The US, China and TikTok

For months, the debate over the future of TikTok has raged – with the social media platform acting as a key front in the stand-off between President Trump and the Chinese government.

On the 18th September, the Department of Commerce announced prohibitions on purchases of WeChat and TikTok to “safeguard the national security of the United States.” According to the statement released by the Department of Commerce,  “the Chinese Communist Party (CCP) has demonstrated the means and motives to use these apps to threaten the national security, foreign policy, and the economy of the U.S. Today’s announced prohibitions, when combined, protect users in the U.S. by eliminating access to these applications and significantly reducing their functionality.”

Michael Schuman, writing in the Atlantic, notes that TikTok has become a symbol “of the new challenge a rising, tech-enabled China presents not simply to a free society, but to American dominance in the tech sector.” As such, it has become a key foreign policy priority for President Trump – and a barometer for would-be-presidents on whether they have the nous to stand up to China in emerging areas.

Trump’s threats to ban TikTok on grounds of national security – unless an American company takes control of its US operations – have led to a deal that would give major US corporations (Oracle and Walmart) minority stakes in a new US company, TikTok Global, which would be US based and control the US operations of the platform. 

It is clear that technology and social media is increasingly becoming a front in foreign policy and diplomatic disputes – what does this mean for the evolution of tech and the internet? Is there a compromise to be made?

The fact that President Trump has given his blessing to a deal on the future of TikTok in the United States shows that perhaps there is a point of compromise between the US and China – and also shows that the United States maintains huge clout in situations such as these. But it’s not unfair to suggest that this could only be the beginning; and the dispute over TikTok, which has 80 million users in the United States, will have brought the day-to-day ramifications of foreign policy decisions into sharp focus for many citizens of the United States.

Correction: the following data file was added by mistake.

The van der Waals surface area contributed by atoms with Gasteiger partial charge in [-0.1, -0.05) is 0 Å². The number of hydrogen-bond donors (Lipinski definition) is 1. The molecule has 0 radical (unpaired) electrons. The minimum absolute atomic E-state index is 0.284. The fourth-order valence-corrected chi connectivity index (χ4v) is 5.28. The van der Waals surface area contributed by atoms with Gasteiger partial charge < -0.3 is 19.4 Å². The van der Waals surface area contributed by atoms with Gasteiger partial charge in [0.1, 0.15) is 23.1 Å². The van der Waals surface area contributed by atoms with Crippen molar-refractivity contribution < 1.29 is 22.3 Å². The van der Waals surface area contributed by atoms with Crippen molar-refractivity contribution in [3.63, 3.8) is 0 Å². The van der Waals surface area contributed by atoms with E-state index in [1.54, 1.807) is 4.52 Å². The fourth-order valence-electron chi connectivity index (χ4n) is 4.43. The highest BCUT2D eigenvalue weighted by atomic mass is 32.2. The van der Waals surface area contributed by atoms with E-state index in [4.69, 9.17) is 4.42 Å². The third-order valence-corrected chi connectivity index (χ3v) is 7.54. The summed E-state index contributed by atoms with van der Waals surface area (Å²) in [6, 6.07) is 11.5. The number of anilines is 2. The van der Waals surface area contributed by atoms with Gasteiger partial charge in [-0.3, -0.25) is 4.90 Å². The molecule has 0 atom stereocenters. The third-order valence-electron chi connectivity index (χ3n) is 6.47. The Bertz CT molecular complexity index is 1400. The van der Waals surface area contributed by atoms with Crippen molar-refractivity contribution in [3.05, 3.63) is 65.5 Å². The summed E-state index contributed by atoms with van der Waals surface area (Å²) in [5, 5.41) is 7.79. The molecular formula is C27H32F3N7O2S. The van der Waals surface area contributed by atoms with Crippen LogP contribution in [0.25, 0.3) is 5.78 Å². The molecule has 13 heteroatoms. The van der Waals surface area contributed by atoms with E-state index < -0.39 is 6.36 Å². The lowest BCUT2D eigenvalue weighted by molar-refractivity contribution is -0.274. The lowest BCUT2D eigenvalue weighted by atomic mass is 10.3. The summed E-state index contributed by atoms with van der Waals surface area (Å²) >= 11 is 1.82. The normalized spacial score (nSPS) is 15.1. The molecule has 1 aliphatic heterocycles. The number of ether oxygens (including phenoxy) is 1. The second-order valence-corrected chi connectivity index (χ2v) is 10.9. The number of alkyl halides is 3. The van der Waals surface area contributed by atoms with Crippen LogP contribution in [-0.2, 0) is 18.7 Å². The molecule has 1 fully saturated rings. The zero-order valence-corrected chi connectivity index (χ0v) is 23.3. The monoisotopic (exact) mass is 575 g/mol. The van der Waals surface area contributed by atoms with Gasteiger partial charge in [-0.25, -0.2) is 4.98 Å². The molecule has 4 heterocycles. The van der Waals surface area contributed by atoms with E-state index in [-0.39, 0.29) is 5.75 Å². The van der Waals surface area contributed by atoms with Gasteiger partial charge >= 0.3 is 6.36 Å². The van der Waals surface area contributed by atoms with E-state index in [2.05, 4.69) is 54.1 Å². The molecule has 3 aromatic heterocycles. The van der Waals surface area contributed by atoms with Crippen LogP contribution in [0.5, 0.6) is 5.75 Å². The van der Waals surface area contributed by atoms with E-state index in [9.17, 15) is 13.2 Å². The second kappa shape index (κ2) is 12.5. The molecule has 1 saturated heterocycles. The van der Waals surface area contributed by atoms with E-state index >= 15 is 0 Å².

In a fascinating piece for the New Statesman, Laurie Clarke notes that the United States has previously ‘castigated’ countries such as China, Russia and Iran for ‘more restrictive approaches’ to the internet. In the article, Clarke quotes Josephine Wolff, assistant professor of cybersecurity policy at Tufts University in Massachusetts, as saying: “You’re really seeing the United States adopt a strategy that previously we mostly would have associated with China. China is a place where services like Facebook or Google are blocked or slowed down significantly, because of concerns about security risks or data collection.”

As the internet becomes increasingly competitive, there are bound to be further questions raised over national security concerns – and internet governance is perhaps an area of foreign affairs that the UK can play a role as mediator. In February, I wrote for the BFPG on the future of internet governance: “With the internet more important than ever for communication, global trade, expression and more, it’s essential that the United Kingdom plays a role – and convenes conversations between the global giants on internet governance. With policy-makers looking to connect the remaining two-thirds of nations – the way in which the internet is governed will be increasingly important. In order to protect data privacy, media freedoms, free expression, and access to services – the UK must have a seat at the table when it comes to internet governance.”

Since then, in the midst of the Covid-19 pandemic, globalisation and technological solutions have been thrown even further into focus when it comes to foreign policy debate – and as the UK grapples with its own debate on the future relationship with China, it is clear that platforms like TikTok won’t be vanishing from the foreign policy debate any time soon.


Matt Gillow

Matt is the Communications & Events Manager at the British Foreign Policy Group.